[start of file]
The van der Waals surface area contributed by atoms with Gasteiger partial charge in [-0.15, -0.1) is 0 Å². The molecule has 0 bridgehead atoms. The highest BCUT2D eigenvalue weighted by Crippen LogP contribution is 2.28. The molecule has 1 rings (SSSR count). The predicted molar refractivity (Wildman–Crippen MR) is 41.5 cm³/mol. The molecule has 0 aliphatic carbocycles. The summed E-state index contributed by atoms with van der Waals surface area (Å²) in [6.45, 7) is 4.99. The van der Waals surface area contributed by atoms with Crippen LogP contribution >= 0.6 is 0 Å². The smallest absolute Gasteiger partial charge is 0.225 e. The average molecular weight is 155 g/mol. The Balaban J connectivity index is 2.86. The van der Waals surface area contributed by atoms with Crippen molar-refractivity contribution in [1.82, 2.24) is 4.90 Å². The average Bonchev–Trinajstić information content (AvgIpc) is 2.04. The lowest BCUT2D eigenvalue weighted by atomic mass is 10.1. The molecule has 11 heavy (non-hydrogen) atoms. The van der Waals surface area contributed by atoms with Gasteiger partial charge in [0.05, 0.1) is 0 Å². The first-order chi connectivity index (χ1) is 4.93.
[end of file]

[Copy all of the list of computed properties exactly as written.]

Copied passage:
The van der Waals surface area contributed by atoms with Gasteiger partial charge in [-0.15, -0.1) is 0 Å². The molecule has 0 bridgehead atoms. The highest BCUT2D eigenvalue weighted by Crippen LogP contribution is 2.28. The molecule has 1 rings (SSSR count). The predicted molar refractivity (Wildman–Crippen MR) is 41.5 cm³/mol. The molecule has 0 aliphatic carbocycles. The summed E-state index contributed by atoms with van der Waals surface area (Å²) in [6.45, 7) is 4.99. The van der Waals surface area contributed by atoms with Crippen LogP contribution >= 0.6 is 0 Å². The smallest absolute Gasteiger partial charge is 0.225 e. The average molecular weight is 155 g/mol. The Balaban J connectivity index is 2.86. The van der Waals surface area contributed by atoms with Crippen molar-refractivity contribution in [1.82, 2.24) is 4.90 Å². The average Bonchev–Trinajstić information content (AvgIpc) is 2.04. The lowest BCUT2D eigenvalue weighted by atomic mass is 10.1. The molecule has 11 heavy (non-hydrogen) atoms. The van der Waals surface area contributed by atoms with Gasteiger partial charge in [0.05, 0.1) is 0 Å². The first-order chi connectivity index (χ1) is 4.93.